Weeknd Project: Build a Woodshed

The Weekndr Woodshed. Built from scratch (an no plans).

The Weekndr Woodshed. Built from scratch.

Our neighbor up the road asked me if I had plans for the cedar woodshed I built for our yard last year. In a slightly accusatory toneĀ I quickly replied: “Plans? What do you mean, plans?”

You see, like most of the projects I build, there were no plans involved. I started with a sketch on a napkin and let the details take shape as I cut the parts. To determine the height, I held a board upright and marked a point that looked high enough. Same with the length and width. Then each successive piece was cut to fit the one before it until, voila, a shed appeared.

Cedar shake, siding and trim add some appeal to this simple lean-to shed design.

Cedar shake, siding and trim add some appeal to this simple lean-to shed design.

Working to a plan is almost as hard as drawing one. When building a project to written dimensions each cut has to be extremely precise. If everything is square and accurate then it will go together just fine. But if not, well then, everything doesn’t go together just fine.

With my approach, each part is cut to fit, so who cares if the measurement is precise as long as it fits.

In the spirit of helping out a neighbor, this weekend was devoted to drawing up a plan for what I have now dubbed the Weekndr Woodshed.

The measured drawing mainly features construction details, not actual dimensions since you’ll likely want to define your own dimensions to fit your space. But you will be able to deduct how to assemble the 2×4 and 4×4 framing of the walls and the rafters, the cedar plank siding, the application of the pine firring strips, the cedar shake roof, and the trim.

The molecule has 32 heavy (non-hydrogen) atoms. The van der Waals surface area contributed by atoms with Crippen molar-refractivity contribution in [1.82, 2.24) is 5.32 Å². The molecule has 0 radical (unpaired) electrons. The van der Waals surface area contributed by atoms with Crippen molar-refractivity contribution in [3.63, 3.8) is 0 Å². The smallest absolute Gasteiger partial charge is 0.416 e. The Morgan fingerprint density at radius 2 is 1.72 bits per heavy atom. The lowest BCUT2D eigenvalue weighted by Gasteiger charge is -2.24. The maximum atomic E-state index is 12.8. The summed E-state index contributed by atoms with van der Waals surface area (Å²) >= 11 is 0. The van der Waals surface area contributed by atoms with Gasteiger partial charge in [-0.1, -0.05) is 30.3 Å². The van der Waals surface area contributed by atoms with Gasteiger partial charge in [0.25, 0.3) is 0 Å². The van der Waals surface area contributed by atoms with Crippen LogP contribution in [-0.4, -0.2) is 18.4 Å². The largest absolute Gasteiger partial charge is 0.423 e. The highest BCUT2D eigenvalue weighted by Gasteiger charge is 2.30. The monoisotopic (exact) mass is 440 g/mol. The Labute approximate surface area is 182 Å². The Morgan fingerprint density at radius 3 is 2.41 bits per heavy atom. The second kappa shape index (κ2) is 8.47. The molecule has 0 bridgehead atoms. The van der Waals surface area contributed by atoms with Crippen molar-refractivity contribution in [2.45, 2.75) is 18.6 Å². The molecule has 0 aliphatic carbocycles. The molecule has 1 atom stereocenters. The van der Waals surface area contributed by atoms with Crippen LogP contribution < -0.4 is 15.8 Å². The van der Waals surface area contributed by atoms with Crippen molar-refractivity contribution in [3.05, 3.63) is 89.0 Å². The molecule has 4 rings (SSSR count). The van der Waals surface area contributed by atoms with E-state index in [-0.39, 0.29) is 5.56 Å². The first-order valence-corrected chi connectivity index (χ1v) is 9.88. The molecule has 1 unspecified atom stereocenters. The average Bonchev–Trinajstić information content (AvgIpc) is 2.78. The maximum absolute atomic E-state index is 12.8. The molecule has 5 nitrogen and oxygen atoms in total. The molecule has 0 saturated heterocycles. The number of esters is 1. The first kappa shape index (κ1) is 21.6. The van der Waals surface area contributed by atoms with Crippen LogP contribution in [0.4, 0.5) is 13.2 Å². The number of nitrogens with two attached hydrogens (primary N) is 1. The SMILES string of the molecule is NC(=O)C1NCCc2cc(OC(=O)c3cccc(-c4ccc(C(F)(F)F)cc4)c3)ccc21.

For example, the diagram in the top right of the illustration shows how to gang-cut a birdsmouth notch in the 2×4 rafters. Clamp the 2x4s together, mark the cut lines on the top, front and back, and then cut with a circular saw. Just below that, you see how the rafters attach to the top plate on the back wall with the birdsmouth notch.

You can open a slightly larger version of the above plan and print it out. Or, if you’re Mr. moneybags, you can support Weekndr.com and BUY THE MEASURED DRAWING in the weekndr store. No pressure, we’re just trying to make a little dough to keep the lights on.

Rustic DIY. My no-plans approach resulted in a rustic look for my cedar wood shed.

Rustic DIY. My no-plans approach resulted in a rustic look for my cedar wood shed. P.S. Adding doors to this lean-to shed would mean paying town taxes for an enclosed structure. The roof overhang seems to keep the weather out.

I read a great article on FineHomebuilding.com that described how to layout and install the cedar shake roof.

I read a great article on FineHomebuilding.com that described how to layout and install the cedar shake roof using 1x3 pine firring strips. The pine strips are equally spaced so each row of shingles can be nailed down. Here's another fun trick: Don't measure the distance between each rafter. Instead, cut up a few 2x4s into 13-in.-long pieces and use them as spacers. That will ensure each rafter is equidistant from the next.

Clamp a board or draw a chalk line before nailing on the rows of cedar shake to get a better result than my eyeballed approach. Plus, make sure to use galvanized nails or the rust from the steel will stain your cedar black.

Learn from my mistakes. Clamp a board or draw a chalk line before nailing on the rows of cedar shake to get a better result than my eyeballed approach. Plus, make sure to use galvanized nails to prevent the rusty steel nails from staining your cedar black, which is why you see black streaks on the shingles in this photo.

MORE: Learn how to build a Classic Colonial Shed with proper framing, siding, roofing, and a solid foundation for all climates. Watch the video series How to Build a Shed, on FineHomebuilding.com.